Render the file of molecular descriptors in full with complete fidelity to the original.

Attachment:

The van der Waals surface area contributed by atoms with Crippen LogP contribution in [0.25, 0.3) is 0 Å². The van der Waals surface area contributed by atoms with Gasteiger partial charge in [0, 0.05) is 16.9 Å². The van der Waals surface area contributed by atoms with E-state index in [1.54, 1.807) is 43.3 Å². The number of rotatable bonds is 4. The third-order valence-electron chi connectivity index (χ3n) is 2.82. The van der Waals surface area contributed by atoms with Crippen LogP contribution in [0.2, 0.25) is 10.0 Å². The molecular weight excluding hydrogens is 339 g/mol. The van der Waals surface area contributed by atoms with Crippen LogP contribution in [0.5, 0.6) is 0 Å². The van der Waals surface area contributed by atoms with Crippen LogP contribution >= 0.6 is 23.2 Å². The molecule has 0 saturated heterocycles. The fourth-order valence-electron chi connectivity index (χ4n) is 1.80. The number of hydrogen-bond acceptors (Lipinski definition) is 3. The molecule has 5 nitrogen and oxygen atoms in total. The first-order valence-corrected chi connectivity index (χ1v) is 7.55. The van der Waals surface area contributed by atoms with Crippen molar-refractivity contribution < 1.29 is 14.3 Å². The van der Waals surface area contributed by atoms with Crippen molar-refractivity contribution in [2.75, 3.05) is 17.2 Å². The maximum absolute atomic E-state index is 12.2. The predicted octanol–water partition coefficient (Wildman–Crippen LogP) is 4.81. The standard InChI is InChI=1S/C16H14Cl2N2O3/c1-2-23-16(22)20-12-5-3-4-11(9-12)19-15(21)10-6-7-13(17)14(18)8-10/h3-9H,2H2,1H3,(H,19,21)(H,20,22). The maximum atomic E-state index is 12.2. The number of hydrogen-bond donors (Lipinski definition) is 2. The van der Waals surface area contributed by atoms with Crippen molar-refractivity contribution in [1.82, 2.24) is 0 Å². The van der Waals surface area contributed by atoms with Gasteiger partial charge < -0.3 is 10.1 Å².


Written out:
The van der Waals surface area contributed by atoms with Crippen LogP contribution in [0.25, 0.3) is 0 Å². The van der Waals surface area contributed by atoms with Gasteiger partial charge in [0, 0.05) is 16.9 Å². The van der Waals surface area contributed by atoms with E-state index in [1.54, 1.807) is 43.3 Å². The number of rotatable bonds is 4. The third-order valence-electron chi connectivity index (χ3n) is 2.82. The van der Waals surface area contributed by atoms with Crippen LogP contribution in [0.2, 0.25) is 10.0 Å². The molecular weight excluding hydrogens is 339 g/mol. The van der Waals surface area contributed by atoms with Crippen LogP contribution in [0.5, 0.6) is 0 Å². The van der Waals surface area contributed by atoms with Crippen LogP contribution >= 0.6 is 23.2 Å². The molecule has 0 saturated heterocycles. The fourth-order valence-electron chi connectivity index (χ4n) is 1.80. The number of hydrogen-bond acceptors (Lipinski definition) is 3. The molecule has 5 nitrogen and oxygen atoms in total. The first-order valence-corrected chi connectivity index (χ1v) is 7.55. The van der Waals surface area contributed by atoms with Crippen molar-refractivity contribution < 1.29 is 14.3 Å². The van der Waals surface area contributed by atoms with Crippen molar-refractivity contribution in [2.75, 3.05) is 17.2 Å². The maximum absolute atomic E-state index is 12.2. The predicted octanol–water partition coefficient (Wildman–Crippen LogP) is 4.81. The standard InChI is InChI=1S/C16H14Cl2N2O3/c1-2-23-16(22)20-12-5-3-4-11(9-12)19-15(21)10-6-7-13(17)14(18)8-10/h3-9H,2H2,1H3,(H,19,21)(H,20,22). The maximum atomic E-state index is 12.2. The number of hydrogen-bond donors (Lipinski definition) is 2. The van der Waals surface area contributed by atoms with Crippen molar-refractivity contribution in [1.82, 2.24) is 0 Å². The van der Waals surface area contributed by atoms with Gasteiger partial charge < -0.3 is 10.1 Å².